Latest on Sam Gagner, Jamie Benn, Gabe Landeskog & more in this morning’s collection of notable NHL headlines. 

Columbus Blue Jackets reportedly close to signing Sam Gagner.

Columbus Blue Jackets reportedly close to signing Sam Gagner.

 THE COLUMBUS DISPATCH:  The Blue Jackets are reportedly close to signing unrestricted free agent center Sam Gagner to a one-year contract, The deal coud be finalized on Monday, August 1. 


SPECTOR’S NOTE: The Jackets have around $4.4 million salary-cap space. Gagner, 26, is completing a three-year deal worth $4.8 million per season, but he won’t get anywhere close to that with the Jackets.


While still a versatile forward who can play center or wing with six 40-plus point seasons on his resume, Gagner’s stock is in decline. He managed a career-worst 16 points with the Philadelphia Flyers last season. He could get up to $2 million from the Jackets, but I wouldn’t be surprised if the figure is closer to $1.5 million. The fact this is a one-year deal indicates it’s more of a stop-gap measure by the Jackets to boost their depth at center.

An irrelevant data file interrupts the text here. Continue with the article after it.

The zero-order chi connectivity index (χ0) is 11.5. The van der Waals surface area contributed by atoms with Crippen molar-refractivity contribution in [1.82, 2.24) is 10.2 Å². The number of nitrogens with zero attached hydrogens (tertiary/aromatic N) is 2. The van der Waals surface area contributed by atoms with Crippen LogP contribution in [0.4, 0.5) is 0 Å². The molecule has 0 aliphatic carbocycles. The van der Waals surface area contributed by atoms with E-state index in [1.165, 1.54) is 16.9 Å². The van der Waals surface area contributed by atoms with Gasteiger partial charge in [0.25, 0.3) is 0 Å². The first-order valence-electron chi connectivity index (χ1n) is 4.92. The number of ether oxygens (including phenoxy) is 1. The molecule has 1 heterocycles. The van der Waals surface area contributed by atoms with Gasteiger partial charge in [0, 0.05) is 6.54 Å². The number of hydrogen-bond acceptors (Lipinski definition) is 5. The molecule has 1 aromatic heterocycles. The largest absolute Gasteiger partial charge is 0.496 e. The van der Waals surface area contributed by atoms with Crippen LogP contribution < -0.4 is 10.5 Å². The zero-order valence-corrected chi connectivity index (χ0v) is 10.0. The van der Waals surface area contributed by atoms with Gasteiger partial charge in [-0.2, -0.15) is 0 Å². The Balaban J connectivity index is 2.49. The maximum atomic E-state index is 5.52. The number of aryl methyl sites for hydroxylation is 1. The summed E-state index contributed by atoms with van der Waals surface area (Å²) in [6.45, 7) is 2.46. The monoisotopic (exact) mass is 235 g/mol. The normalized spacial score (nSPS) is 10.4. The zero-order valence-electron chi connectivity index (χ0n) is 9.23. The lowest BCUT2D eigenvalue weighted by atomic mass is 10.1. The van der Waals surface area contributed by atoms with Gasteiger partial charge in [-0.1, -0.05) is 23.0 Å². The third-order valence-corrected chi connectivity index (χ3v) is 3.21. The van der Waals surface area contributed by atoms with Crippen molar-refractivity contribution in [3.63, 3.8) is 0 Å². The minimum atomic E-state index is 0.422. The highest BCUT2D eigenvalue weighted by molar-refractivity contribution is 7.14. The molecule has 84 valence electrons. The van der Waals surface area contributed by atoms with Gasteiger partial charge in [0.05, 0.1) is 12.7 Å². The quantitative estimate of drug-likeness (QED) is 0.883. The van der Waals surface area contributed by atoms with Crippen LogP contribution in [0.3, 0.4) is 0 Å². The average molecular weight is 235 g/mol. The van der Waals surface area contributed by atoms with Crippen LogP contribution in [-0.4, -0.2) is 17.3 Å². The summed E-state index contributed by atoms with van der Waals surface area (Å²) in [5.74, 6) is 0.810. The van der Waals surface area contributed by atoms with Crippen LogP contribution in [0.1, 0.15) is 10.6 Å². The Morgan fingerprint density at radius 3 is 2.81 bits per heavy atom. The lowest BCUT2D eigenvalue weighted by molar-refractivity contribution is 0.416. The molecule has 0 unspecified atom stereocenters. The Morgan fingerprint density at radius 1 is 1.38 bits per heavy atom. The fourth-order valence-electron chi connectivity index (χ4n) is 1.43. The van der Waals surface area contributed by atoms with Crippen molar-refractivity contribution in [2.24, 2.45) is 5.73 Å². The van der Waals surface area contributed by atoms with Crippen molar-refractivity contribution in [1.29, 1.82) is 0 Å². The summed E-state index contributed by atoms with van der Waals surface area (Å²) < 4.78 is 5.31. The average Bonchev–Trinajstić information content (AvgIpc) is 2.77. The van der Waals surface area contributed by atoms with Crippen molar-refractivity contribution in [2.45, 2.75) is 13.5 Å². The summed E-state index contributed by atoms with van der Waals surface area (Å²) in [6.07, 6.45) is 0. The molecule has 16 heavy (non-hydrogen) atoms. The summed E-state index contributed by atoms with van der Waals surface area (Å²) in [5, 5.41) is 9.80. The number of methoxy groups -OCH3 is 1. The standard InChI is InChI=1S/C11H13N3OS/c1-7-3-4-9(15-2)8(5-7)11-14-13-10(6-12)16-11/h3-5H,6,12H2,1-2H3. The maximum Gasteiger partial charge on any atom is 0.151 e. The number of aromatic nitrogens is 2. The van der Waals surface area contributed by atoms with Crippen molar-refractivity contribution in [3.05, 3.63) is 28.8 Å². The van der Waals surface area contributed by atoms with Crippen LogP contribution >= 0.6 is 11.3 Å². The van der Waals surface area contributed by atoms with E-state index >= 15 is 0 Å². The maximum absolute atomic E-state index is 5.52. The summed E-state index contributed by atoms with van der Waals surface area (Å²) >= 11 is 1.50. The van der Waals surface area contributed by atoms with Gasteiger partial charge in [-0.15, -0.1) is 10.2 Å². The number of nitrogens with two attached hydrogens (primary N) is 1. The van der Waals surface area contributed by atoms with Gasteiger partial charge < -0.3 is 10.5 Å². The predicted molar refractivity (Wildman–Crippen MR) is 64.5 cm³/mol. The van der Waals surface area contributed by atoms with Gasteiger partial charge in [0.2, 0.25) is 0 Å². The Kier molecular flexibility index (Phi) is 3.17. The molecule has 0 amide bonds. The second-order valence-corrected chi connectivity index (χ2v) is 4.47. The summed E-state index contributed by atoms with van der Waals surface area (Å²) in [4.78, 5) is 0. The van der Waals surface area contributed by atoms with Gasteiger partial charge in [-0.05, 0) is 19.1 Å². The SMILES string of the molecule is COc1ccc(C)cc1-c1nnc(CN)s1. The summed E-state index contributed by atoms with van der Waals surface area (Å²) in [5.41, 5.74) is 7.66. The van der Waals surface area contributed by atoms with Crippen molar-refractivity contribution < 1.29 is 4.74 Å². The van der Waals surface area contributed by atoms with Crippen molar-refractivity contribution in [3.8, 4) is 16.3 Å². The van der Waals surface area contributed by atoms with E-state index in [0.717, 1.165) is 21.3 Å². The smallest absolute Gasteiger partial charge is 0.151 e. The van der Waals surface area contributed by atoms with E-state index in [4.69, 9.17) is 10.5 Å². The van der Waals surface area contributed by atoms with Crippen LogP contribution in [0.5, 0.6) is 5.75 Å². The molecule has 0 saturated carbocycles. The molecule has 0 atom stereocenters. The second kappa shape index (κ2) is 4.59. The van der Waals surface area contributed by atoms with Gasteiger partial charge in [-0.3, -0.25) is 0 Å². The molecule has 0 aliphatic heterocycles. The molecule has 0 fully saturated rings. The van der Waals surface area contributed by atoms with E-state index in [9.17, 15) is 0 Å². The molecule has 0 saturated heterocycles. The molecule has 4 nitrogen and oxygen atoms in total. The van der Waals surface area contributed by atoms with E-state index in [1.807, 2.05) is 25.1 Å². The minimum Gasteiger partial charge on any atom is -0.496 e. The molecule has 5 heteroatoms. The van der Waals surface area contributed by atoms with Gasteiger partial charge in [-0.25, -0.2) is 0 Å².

NBC SPORTS:  Dallas Stars center Jamie Benn is currently recovering from recent surgery to repair a core muscle injury. However, he expects to be fully recovered in time to play for Team Canada at the World Cup of Hockey in September. 



NBC SPORTS:   Colorado Avalanche forward Gabe Landeskog regrets his decision to try and play through the pain of a concussion back in 2013. He’s sharing his story with a charitable foundation that focuses on concussion awareness. 


DETROIT FREE PRESS:  There’s concern that age and a nagging knee injury will continue to hinder Red Wings defenseman Niklas Kronwall. 


SPECTOR’S NOTE: The decline in Kronwall’s performance last season is among the reasons why Wings GM Ken Holland is keen to acquire a top-three defenseman. Should the veteran blueliner continue to struggle, Holland could ramp up his search efforts via the trade market. 


SI.COM: Michael McCann offers an in-depth examination of the NHLPA’s motion to dismiss the NHL’s lawsuit over an arbiter’s decision to reduce the suspension of Calgary Flames defenseman Dennis Wideman, who hit an on-ice official during a game last season.